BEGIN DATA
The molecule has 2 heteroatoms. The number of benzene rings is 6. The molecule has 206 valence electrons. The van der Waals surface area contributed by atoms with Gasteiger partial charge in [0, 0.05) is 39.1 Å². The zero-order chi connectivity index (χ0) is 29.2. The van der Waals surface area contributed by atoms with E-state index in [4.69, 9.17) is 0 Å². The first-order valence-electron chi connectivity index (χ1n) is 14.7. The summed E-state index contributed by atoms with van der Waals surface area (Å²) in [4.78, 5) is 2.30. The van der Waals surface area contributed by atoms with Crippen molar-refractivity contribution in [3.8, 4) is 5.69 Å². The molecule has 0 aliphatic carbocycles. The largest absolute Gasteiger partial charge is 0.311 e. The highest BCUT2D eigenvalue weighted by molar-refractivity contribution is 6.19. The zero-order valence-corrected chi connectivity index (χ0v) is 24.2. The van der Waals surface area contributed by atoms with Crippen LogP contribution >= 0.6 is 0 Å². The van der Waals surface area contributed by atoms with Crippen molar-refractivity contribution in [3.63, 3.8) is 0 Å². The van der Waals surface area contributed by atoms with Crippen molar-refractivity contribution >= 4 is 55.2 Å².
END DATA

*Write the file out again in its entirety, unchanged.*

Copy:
The molecule has 2 heteroatoms. The number of benzene rings is 6. The molecule has 206 valence electrons. The van der Waals surface area contributed by atoms with Gasteiger partial charge in [0, 0.05) is 39.1 Å². The zero-order chi connectivity index (χ0) is 29.2. The van der Waals surface area contributed by atoms with E-state index in [4.69, 9.17) is 0 Å². The first-order valence-electron chi connectivity index (χ1n) is 14.7. The summed E-state index contributed by atoms with van der Waals surface area (Å²) in [4.78, 5) is 2.30. The van der Waals surface area contributed by atoms with Crippen molar-refractivity contribution in [3.8, 4) is 5.69 Å². The molecule has 0 aliphatic carbocycles. The largest absolute Gasteiger partial charge is 0.311 e. The highest BCUT2D eigenvalue weighted by molar-refractivity contribution is 6.19. The zero-order valence-corrected chi connectivity index (χ0v) is 24.2. The van der Waals surface area contributed by atoms with Crippen LogP contribution >= 0.6 is 0 Å². The van der Waals surface area contributed by atoms with Crippen molar-refractivity contribution in [3.63, 3.8) is 0 Å². The van der Waals surface area contributed by atoms with Crippen molar-refractivity contribution >= 4 is 55.2 Å².